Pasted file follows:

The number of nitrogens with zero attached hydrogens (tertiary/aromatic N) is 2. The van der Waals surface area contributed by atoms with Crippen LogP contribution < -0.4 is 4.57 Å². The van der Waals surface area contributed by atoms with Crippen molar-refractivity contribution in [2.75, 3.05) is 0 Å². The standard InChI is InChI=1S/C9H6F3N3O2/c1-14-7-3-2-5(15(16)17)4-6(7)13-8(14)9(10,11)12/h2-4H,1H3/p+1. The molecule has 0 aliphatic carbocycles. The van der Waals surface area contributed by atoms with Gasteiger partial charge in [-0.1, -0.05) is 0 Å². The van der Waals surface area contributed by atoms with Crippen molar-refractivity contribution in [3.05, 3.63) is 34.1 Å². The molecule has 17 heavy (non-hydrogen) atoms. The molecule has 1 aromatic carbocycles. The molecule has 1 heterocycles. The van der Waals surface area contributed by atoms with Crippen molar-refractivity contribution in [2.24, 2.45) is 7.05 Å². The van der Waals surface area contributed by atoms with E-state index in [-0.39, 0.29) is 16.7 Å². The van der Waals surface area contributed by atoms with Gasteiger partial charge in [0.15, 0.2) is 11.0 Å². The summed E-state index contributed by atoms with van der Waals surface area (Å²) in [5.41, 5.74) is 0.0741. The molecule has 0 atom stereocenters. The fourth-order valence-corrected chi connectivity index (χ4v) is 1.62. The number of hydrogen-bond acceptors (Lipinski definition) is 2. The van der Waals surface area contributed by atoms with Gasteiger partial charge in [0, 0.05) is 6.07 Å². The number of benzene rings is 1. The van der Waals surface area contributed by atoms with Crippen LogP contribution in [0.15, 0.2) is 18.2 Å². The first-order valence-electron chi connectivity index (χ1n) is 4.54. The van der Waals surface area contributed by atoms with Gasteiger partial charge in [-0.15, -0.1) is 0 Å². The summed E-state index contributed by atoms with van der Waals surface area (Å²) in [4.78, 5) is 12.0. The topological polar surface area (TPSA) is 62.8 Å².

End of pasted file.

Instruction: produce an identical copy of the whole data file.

The number of nitrogens with zero attached hydrogens (tertiary/aromatic N) is 2. The van der Waals surface area contributed by atoms with Crippen LogP contribution < -0.4 is 4.57 Å². The van der Waals surface area contributed by atoms with Crippen molar-refractivity contribution in [2.75, 3.05) is 0 Å². The standard InChI is InChI=1S/C9H6F3N3O2/c1-14-7-3-2-5(15(16)17)4-6(7)13-8(14)9(10,11)12/h2-4H,1H3/p+1. The molecule has 0 aliphatic carbocycles. The van der Waals surface area contributed by atoms with Gasteiger partial charge in [-0.1, -0.05) is 0 Å². The van der Waals surface area contributed by atoms with Crippen molar-refractivity contribution in [3.05, 3.63) is 34.1 Å². The molecule has 17 heavy (non-hydrogen) atoms. The molecule has 1 aromatic carbocycles. The molecule has 1 heterocycles. The van der Waals surface area contributed by atoms with Crippen molar-refractivity contribution in [2.24, 2.45) is 7.05 Å². The van der Waals surface area contributed by atoms with E-state index in [-0.39, 0.29) is 16.7 Å². The van der Waals surface area contributed by atoms with Gasteiger partial charge in [0.15, 0.2) is 11.0 Å². The summed E-state index contributed by atoms with van der Waals surface area (Å²) in [5.41, 5.74) is 0.0741. The molecule has 0 atom stereocenters. The fourth-order valence-corrected chi connectivity index (χ4v) is 1.62. The number of hydrogen-bond acceptors (Lipinski definition) is 2. The van der Waals surface area contributed by atoms with Gasteiger partial charge in [0, 0.05) is 6.07 Å². The number of benzene rings is 1. The van der Waals surface area contributed by atoms with Crippen LogP contribution in [0.15, 0.2) is 18.2 Å². The first-order valence-electron chi connectivity index (χ1n) is 4.54. The van der Waals surface area contributed by atoms with Gasteiger partial charge in [-0.15, -0.1) is 0 Å². The summed E-state index contributed by atoms with van der Waals surface area (Å²) in [4.78, 5) is 12.0. The topological polar surface area (TPSA) is 62.8 Å².